This is a very personal piece… maybe too personal for the blog. But while some of you will dismiss it as “first world problems” it’s a very real problem for me, and if it’s a problem for me it’s likely a problem for some of you as well, in one form or another. Plus I need to write through this, and if I write it I might as well post it. So here goes.
My church, my CUUPS group, and many of my friends are in Denton, but I live in McKinney, 30 miles to the east. When I moved here in 2002 it was an overgrown farm town that was becoming a suburb. It’s now a full-fledged suburb that some years shows up on the “fastest growing cities in America” lists. Next door Frisco gets most of the publicity with things like the new Dallas Cowboys training center or Toyota’s new North American headquarters, but McKinney is doing well, and for a suburb it’s not a bad place to live.
Did I mention it’s growing fast? Most of that growth is OK – I like having more restaurant and grocery options. Infrastructure is mostly keeping up, though growth always presents challenges… and some of those challenges can be rather personal.
That’s a bit surprising. We have the usual assortment of car dealerships, but this is the first luxury brand to locate in McKinney. There’s already a Mercedes dealership in nearby Plano, plus several others throughout North Texas – are there really so many people in the market for a luxury car that there’s room for another dealership? Someone thinks so – these things aren’t cheap to build. It’s scheduled to open later this year.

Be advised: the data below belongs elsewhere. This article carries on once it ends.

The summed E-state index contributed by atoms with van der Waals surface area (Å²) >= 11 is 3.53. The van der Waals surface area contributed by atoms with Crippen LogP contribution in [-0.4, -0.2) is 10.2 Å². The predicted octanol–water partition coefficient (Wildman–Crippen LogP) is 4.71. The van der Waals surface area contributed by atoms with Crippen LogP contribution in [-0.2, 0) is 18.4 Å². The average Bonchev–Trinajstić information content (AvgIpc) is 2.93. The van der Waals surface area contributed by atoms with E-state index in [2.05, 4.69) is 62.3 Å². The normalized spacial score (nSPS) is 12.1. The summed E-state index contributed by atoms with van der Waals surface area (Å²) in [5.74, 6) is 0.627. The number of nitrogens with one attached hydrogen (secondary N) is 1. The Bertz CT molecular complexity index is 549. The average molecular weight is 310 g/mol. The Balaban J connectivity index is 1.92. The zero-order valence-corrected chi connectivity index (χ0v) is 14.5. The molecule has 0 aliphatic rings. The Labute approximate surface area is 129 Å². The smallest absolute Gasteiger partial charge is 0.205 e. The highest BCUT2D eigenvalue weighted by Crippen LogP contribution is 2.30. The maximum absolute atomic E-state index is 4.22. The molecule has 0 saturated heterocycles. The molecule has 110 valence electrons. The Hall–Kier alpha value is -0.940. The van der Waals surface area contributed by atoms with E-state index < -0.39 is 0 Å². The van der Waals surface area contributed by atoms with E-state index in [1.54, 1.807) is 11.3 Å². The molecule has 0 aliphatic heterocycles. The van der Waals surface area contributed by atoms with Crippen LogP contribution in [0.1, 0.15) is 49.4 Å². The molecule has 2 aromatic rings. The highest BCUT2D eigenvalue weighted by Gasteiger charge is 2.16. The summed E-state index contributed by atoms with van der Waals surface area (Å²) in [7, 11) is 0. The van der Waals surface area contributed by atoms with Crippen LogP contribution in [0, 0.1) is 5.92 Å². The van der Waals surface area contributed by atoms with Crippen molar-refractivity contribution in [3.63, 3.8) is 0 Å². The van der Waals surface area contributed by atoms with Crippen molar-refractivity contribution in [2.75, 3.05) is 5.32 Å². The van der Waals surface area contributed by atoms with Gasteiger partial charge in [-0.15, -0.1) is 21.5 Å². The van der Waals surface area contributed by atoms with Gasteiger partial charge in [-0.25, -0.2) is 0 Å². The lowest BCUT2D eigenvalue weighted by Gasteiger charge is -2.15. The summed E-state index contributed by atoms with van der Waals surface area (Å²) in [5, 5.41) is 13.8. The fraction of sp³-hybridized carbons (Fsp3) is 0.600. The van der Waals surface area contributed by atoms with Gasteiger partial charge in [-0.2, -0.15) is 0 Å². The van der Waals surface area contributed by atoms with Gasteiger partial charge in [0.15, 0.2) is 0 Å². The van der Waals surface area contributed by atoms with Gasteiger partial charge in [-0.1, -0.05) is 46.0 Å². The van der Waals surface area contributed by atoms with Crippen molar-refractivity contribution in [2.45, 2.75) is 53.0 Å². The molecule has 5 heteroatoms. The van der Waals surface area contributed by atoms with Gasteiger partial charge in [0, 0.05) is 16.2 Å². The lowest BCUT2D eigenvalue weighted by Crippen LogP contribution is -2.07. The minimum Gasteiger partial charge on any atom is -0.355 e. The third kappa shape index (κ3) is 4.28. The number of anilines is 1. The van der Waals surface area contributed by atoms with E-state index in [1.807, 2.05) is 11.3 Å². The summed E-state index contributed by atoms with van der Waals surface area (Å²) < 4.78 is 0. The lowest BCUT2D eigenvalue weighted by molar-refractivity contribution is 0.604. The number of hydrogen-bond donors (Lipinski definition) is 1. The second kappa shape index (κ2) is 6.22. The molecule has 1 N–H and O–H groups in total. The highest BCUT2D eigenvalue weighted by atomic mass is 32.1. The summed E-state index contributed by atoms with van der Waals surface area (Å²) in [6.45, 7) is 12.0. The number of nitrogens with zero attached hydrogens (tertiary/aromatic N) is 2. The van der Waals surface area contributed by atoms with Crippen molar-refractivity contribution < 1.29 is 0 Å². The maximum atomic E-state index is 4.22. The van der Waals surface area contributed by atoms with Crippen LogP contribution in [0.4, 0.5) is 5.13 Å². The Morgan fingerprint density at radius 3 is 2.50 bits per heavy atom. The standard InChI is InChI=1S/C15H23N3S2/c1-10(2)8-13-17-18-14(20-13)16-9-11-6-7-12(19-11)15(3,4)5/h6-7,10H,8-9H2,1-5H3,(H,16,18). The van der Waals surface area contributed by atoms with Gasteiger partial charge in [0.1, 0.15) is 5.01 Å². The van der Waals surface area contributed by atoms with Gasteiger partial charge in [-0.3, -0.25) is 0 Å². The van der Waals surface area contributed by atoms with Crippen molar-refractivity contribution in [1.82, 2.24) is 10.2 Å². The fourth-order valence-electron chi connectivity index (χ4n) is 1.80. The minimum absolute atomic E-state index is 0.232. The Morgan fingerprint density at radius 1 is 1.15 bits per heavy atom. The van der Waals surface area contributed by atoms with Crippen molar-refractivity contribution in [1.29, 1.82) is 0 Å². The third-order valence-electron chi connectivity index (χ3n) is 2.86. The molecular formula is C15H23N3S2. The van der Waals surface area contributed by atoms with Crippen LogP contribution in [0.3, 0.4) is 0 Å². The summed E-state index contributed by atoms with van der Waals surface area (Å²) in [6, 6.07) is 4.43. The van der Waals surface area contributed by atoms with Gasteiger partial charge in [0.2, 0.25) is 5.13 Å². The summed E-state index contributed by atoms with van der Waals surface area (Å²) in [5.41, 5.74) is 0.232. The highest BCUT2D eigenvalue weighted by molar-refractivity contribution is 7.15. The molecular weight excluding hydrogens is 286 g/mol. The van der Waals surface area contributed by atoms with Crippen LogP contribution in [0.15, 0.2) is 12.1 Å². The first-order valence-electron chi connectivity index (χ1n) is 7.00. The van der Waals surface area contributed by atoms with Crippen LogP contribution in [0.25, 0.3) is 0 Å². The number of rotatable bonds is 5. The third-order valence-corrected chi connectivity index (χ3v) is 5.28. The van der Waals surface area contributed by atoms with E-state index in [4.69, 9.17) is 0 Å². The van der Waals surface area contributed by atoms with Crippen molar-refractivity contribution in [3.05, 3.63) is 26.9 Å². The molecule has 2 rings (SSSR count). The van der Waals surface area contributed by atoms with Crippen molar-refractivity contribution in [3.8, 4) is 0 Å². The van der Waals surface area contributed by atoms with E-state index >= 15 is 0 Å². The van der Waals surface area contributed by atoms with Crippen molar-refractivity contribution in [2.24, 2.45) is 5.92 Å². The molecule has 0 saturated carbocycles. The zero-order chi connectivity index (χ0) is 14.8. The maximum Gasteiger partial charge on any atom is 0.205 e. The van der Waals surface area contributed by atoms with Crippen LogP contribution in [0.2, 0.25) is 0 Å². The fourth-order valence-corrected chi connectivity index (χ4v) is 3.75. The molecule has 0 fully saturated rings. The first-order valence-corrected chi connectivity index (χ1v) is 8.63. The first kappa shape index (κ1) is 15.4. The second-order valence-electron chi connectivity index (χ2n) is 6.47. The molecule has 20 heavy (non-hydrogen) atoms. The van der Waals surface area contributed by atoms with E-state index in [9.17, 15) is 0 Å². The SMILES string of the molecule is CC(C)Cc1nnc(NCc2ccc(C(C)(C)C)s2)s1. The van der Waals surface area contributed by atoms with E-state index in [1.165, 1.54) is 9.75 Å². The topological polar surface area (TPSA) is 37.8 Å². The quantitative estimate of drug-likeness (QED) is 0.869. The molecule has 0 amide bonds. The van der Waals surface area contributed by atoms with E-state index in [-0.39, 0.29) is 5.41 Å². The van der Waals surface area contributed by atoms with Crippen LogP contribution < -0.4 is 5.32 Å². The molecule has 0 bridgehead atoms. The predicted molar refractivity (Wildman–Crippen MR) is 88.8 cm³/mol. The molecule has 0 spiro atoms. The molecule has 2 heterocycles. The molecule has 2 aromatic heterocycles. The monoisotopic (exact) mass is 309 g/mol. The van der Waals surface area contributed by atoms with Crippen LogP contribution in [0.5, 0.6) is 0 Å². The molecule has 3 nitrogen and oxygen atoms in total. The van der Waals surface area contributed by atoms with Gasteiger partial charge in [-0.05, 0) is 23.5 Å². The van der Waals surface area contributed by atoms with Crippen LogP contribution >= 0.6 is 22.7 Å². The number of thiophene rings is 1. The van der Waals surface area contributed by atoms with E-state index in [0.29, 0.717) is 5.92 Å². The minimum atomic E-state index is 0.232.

Why am I writing about this? I don’t work for the Chamber of Commerce and I doubt many of my readers are in the market for a Mercedes, much less in McKinney, Texas. This is where it gets personal.
See, I’m harassed by a Mercedes demon.
Since at least the 1950s, Americans have used automobiles to make a statement about who they are and who they want to be. When I was growing up, ordinary people drove Chevys and Fords. Doctors drove Oldsmobiles. And rich people drove Cadillacs.
By the time I started driving, though, Cadillacs were crap. And by the time my thoughts about cars had moved beyond “what can I get for $600?” the car to have was a Mercedes. That’s what rich people drove. That’s what successful people drove. When the first generation of yuppies in the early 1980s declared BMW the car to have, that just reinforced the idea that Mercedes was the real luxury brand.
I wanted a Mercedes. I don’t think I had even ridden in one, much less driven one, but I wanted one. I didn’t care about the driving dynamics, or the comfort, or the claims of safety and durability. People who drove Mercedes were successful, and I wanted to be successful. I looked at the prices, ran the financing calculations, and came to the unequivocal conclusion that I could not afford a Mercedes. And the numbers didn’t say “maybe in a few years.” The numbers said “are you fucking crazy?”